Ventilation systems are often used to improve the quantity and quality of airflow throughout the underground mining levels by diluting and removing dangerous gases, reducing air temperature where mining machineries are being used, and providing airflow to unventilated areas [31,32]. In the current study, the mine’s ventilation system is only an exhaust fan. It does not represent a moisture control dynamic and should not be confused with HVAC (heating, ventilation, and air conditioning) systems, which some studies have demonstrated increase legionellosis risks in building settings [33,34]. Our study showed that the use of a ventilation system at the adit level of the mine reduces the risk of infection with aerosolized L. pneumophila. These results should be verified to be consistent for those mine ventilation systems which include moisture controls, that are more akin to HVAC systems.
Although the mechanism of the transmission of L. pneumophila can be difficult to identify, devices aerosolizing water have been involved in transmitting this bacterium to workers from a variety of occupational settings [35,36,37]. A literature review conducted on the cases of occupational legionellosis from 1978 to 2016 found that the workplaces most frequently associated with occupational legionellosis were industrial settings (62.0%), such as electrical power generation facilities, oil drilling, and automobile manufacturing, followed by office buildings (27.3%) and health care facilities (6.3%) . Other workplaces, such as artesian excavation, horticultural sites, and sewage plants, reported sporadic cases of legionellosis . The most prevalent sources of legionellosis infection in all workplaces were related to poorly maintained water sources such as coolant systems, cooling towers, spas, and vegetable misters [36,37,38,39]. To our knowledge, this is the first study that has detected L. pneumophila in a water system used in a mine setting. The findings of this study highlight the importance of maintaining and monitoring non-potable water sources that have the potential to produce aerosols. This study also highlights the risk of acquiring legionellosis in non-office environments. Even though there are no specific OSHA standards for the presence of L. pneumophila in occupational settings, this agency has a general duty clause of providing working environments free of known hazards related to the water sources and provide maintenance of all water systems to prevent growth of L. pneumophila .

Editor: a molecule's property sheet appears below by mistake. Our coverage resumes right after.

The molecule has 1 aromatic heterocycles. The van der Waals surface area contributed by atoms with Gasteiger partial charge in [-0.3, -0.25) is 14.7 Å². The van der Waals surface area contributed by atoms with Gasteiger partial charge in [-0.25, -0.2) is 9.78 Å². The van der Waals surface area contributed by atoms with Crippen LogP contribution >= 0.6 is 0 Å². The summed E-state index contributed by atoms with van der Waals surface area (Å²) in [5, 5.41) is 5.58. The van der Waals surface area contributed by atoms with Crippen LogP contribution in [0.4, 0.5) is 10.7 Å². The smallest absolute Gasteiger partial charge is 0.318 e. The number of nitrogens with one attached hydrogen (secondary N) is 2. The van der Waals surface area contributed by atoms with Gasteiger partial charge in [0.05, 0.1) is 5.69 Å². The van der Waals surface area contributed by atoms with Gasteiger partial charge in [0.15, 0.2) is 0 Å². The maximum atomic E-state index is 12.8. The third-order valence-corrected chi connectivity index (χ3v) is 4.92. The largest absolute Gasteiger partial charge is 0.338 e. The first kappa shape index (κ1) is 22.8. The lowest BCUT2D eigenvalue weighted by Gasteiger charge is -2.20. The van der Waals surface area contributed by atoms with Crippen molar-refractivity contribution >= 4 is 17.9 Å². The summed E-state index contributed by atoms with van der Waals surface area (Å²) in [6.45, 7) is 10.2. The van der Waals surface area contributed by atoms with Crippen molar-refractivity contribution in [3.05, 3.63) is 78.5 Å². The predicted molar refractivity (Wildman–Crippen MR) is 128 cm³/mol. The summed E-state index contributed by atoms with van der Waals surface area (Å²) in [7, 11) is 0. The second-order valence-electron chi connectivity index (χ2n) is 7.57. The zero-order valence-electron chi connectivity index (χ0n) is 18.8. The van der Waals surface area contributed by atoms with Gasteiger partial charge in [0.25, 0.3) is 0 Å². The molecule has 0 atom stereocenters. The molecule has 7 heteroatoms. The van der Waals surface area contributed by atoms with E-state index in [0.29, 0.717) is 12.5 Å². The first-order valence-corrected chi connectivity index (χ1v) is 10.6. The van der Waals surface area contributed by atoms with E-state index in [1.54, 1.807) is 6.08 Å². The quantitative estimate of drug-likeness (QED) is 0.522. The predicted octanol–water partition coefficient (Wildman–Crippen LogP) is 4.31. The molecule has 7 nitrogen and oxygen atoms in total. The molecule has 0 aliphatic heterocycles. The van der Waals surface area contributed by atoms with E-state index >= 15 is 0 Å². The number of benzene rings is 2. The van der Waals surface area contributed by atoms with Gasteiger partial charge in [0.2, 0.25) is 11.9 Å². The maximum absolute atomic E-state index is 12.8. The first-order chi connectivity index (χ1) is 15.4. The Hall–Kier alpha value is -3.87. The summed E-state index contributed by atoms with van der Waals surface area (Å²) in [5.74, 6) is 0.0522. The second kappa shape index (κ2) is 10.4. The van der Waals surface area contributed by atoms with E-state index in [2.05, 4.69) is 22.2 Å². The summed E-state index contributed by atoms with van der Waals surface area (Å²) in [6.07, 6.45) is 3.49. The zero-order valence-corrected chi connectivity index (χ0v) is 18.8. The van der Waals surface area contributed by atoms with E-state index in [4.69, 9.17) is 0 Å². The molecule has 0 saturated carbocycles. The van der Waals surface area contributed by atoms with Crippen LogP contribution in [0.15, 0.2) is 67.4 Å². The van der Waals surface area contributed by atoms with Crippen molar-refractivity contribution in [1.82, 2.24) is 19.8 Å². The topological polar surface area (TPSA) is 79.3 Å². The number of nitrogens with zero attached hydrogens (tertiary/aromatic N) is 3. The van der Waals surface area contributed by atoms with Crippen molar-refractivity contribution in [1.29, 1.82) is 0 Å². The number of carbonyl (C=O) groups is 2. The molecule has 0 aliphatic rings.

Further research should focus on additional sampling throughout the mine, including the underground levels of the mine, where miners can spend part of their work shift. Non-potable water samples pre- and post-chlorine treatment should be assessed to determine the concentrations of chlorine necessary to prevent L. pneumophila from colonizing the distribution system.
V.M.-G., N.L.-G. and P.I.B. designed research; V.M.-G. collected data; J.W. assisted data collection. V.M.-G., A.L.M. and M.H.W. analyzed data. V.M.-G., A.L.M., N.L.-G., M.H.W., P.I.B. and M.P.V. wrote the paper. All authors read and approved the final manuscript.
This research received no external funding.
This work was supported by the Southwest Environmental Health Sciences Center (NIEHS P30 ES006694). This publication’s contents are solely the responsibility of the authors and do not necessarily represent the official views of the National Institutes of Health.
Conflicts of Interest
The authors declare no conflict of interest.